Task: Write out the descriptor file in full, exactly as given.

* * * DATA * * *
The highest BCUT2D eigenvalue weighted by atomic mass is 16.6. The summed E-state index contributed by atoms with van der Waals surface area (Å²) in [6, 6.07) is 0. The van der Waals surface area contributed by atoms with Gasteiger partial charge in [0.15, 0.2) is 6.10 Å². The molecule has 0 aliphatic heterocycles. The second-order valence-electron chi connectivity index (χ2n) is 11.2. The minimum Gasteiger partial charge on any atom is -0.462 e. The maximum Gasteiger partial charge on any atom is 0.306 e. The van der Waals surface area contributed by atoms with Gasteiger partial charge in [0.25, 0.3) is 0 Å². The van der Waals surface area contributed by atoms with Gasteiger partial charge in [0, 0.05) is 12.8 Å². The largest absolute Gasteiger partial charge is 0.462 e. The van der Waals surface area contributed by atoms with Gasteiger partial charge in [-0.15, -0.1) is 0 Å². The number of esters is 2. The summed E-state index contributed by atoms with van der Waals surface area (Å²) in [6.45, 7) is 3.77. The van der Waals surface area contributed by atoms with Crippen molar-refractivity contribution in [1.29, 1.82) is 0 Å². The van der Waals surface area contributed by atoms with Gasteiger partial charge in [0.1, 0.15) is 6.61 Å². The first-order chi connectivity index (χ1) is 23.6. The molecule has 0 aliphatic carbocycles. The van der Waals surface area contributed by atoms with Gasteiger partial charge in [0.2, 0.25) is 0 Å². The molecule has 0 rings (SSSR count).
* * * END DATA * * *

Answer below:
The highest BCUT2D eigenvalue weighted by atomic mass is 16.6. The summed E-state index contributed by atoms with van der Waals surface area (Å²) in [6, 6.07) is 0. The van der Waals surface area contributed by atoms with Gasteiger partial charge in [0.15, 0.2) is 6.10 Å². The molecule has 0 aliphatic heterocycles. The second-order valence-electron chi connectivity index (χ2n) is 11.2. The minimum Gasteiger partial charge on any atom is -0.462 e. The maximum Gasteiger partial charge on any atom is 0.306 e. The van der Waals surface area contributed by atoms with Gasteiger partial charge in [0.25, 0.3) is 0 Å². The van der Waals surface area contributed by atoms with Gasteiger partial charge in [0, 0.05) is 12.8 Å². The largest absolute Gasteiger partial charge is 0.462 e. The van der Waals surface area contributed by atoms with Gasteiger partial charge in [-0.15, -0.1) is 0 Å². The number of esters is 2. The summed E-state index contributed by atoms with van der Waals surface area (Å²) in [6.45, 7) is 3.77. The van der Waals surface area contributed by atoms with Crippen molar-refractivity contribution in [1.29, 1.82) is 0 Å². The van der Waals surface area contributed by atoms with Gasteiger partial charge in [0.1, 0.15) is 6.61 Å². The first-order chi connectivity index (χ1) is 23.6. The molecule has 0 aliphatic carbocycles. The van der Waals surface area contributed by atoms with Gasteiger partial charge in [0.2, 0.25) is 0 Å². The molecule has 0 rings (SSSR count).